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Arlequin for violin and piano (Édouard Lalo)




Composed around 1848, Arlequin is one of the few short pieces in Lalo’s chamber music, alongside the traditional multi-movement genres. Subtitled esquisse humoristique (“humorous sketch”) or esquisse caractéristique(“characteristic sketch”) depending on the edition, it requires no virtuosity. However, it does call for a flexible bow capable of giving spirit to this light, whimsical score. The dancing rhythms point towards the bolero, and then the waltz, while retaining an improvisatory character. The final episode takes up material from the beginning, but with many variations, mocking the symmetries of the usual ABA form. Capricious and unpredictable: this is how one imagines the Harlequin of the commedia dell’arte (to which Lalo referred again around 1850, with his Pastorale et Scherzo alla Pulcinella for violin and piano). After Marivaux and Goldoni in the eighteenth century, romantic writers were also inspired by the servant with the colourful costume: Sand (the play Arlequin médecin), Théodore de Banville (“Arlequin et Colombine”, included in the 1857 edition of Stalactites), Gautier (“Carnaval”, in Émaux et camées), Hugo (“La Fête chez Thérèse”, in Les Contemplations). One also thinks of Banville’s Souvenirs in 1882: “The old Harlequin of Italian comedy, whom we can no longer imagine, was as agile, naïve and cunning as a beast, and constantly agitated and consumed by an inner flame, never resting, even for a second. He was a dancing being, carried away and propelled by an invisible rhythm.”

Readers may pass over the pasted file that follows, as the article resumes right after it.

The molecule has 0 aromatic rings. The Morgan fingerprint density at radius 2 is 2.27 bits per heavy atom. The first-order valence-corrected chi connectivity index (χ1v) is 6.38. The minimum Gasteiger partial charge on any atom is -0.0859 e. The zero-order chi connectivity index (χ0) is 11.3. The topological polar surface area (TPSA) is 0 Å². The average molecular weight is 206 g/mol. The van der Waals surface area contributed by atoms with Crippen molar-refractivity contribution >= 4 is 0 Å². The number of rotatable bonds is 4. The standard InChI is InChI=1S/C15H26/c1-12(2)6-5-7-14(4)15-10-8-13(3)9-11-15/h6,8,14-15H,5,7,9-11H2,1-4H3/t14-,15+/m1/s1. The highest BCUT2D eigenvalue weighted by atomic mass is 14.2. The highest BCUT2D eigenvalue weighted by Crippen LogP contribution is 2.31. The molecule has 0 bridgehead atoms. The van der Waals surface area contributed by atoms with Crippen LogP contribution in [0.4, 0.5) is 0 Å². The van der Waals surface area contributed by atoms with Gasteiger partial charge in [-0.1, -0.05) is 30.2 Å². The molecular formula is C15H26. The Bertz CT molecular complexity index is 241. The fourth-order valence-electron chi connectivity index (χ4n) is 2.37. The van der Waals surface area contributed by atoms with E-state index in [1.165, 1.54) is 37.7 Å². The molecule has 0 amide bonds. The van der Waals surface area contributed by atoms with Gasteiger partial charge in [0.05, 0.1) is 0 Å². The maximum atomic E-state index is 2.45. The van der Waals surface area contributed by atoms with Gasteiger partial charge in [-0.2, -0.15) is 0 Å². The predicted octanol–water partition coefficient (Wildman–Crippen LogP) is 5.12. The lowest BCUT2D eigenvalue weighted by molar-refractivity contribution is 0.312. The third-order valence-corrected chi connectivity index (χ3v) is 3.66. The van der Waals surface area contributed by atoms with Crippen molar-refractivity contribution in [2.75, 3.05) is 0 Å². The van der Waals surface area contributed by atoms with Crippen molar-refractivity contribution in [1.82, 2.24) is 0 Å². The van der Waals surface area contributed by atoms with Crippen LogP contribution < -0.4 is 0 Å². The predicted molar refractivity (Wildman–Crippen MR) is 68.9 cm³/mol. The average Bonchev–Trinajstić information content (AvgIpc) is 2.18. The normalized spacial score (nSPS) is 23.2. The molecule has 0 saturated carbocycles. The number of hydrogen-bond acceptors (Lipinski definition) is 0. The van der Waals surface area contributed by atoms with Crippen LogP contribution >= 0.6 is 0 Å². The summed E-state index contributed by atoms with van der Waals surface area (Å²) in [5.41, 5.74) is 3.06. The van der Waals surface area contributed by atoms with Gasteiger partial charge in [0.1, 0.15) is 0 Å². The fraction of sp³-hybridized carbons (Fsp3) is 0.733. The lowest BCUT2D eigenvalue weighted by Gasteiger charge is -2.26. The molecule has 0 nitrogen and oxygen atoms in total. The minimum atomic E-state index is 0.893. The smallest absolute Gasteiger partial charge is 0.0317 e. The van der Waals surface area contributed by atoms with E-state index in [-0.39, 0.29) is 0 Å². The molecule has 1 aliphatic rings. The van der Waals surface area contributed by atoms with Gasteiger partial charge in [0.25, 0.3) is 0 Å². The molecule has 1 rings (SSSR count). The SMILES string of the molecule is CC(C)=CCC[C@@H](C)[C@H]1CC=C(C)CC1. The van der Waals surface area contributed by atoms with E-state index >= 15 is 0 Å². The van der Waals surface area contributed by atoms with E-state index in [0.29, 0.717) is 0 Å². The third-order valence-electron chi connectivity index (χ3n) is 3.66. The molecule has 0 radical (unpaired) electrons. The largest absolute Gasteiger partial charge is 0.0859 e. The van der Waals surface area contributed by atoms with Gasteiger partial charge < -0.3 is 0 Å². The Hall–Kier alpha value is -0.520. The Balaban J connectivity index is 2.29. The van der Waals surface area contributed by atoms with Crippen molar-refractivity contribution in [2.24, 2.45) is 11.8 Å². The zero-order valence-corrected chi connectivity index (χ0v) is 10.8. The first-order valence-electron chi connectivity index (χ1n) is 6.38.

Person - 1
  • LALO, Édouard (1823-1892)
  • Theme - 1
  • Musique de chambre – Autour du piano